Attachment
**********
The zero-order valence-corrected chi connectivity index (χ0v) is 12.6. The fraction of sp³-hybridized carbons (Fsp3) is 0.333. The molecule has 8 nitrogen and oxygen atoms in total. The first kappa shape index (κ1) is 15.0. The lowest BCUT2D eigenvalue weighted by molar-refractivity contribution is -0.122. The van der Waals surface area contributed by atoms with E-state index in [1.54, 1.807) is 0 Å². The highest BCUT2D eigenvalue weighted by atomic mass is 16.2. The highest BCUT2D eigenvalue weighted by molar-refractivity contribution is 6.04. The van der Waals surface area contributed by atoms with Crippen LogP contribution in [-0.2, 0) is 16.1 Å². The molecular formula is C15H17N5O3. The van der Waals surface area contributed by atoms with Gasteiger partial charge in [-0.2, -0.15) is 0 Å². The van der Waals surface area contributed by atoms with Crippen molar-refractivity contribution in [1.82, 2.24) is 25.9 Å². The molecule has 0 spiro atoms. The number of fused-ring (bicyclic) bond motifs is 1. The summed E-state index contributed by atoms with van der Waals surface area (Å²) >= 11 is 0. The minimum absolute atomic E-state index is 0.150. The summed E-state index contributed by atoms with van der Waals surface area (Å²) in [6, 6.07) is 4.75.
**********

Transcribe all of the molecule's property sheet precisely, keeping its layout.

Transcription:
The zero-order valence-corrected chi connectivity index (χ0v) is 12.6. The fraction of sp³-hybridized carbons (Fsp3) is 0.333. The molecule has 8 nitrogen and oxygen atoms in total. The first kappa shape index (κ1) is 15.0. The lowest BCUT2D eigenvalue weighted by molar-refractivity contribution is -0.122. The van der Waals surface area contributed by atoms with E-state index in [1.54, 1.807) is 0 Å². The highest BCUT2D eigenvalue weighted by atomic mass is 16.2. The highest BCUT2D eigenvalue weighted by molar-refractivity contribution is 6.04. The van der Waals surface area contributed by atoms with Crippen LogP contribution in [-0.2, 0) is 16.1 Å². The molecular formula is C15H17N5O3. The van der Waals surface area contributed by atoms with Gasteiger partial charge in [-0.2, -0.15) is 0 Å². The van der Waals surface area contributed by atoms with Crippen molar-refractivity contribution in [1.82, 2.24) is 25.9 Å². The molecule has 0 spiro atoms. The number of fused-ring (bicyclic) bond motifs is 1. The summed E-state index contributed by atoms with van der Waals surface area (Å²) >= 11 is 0. The minimum absolute atomic E-state index is 0.150. The summed E-state index contributed by atoms with van der Waals surface area (Å²) in [6, 6.07) is 4.75.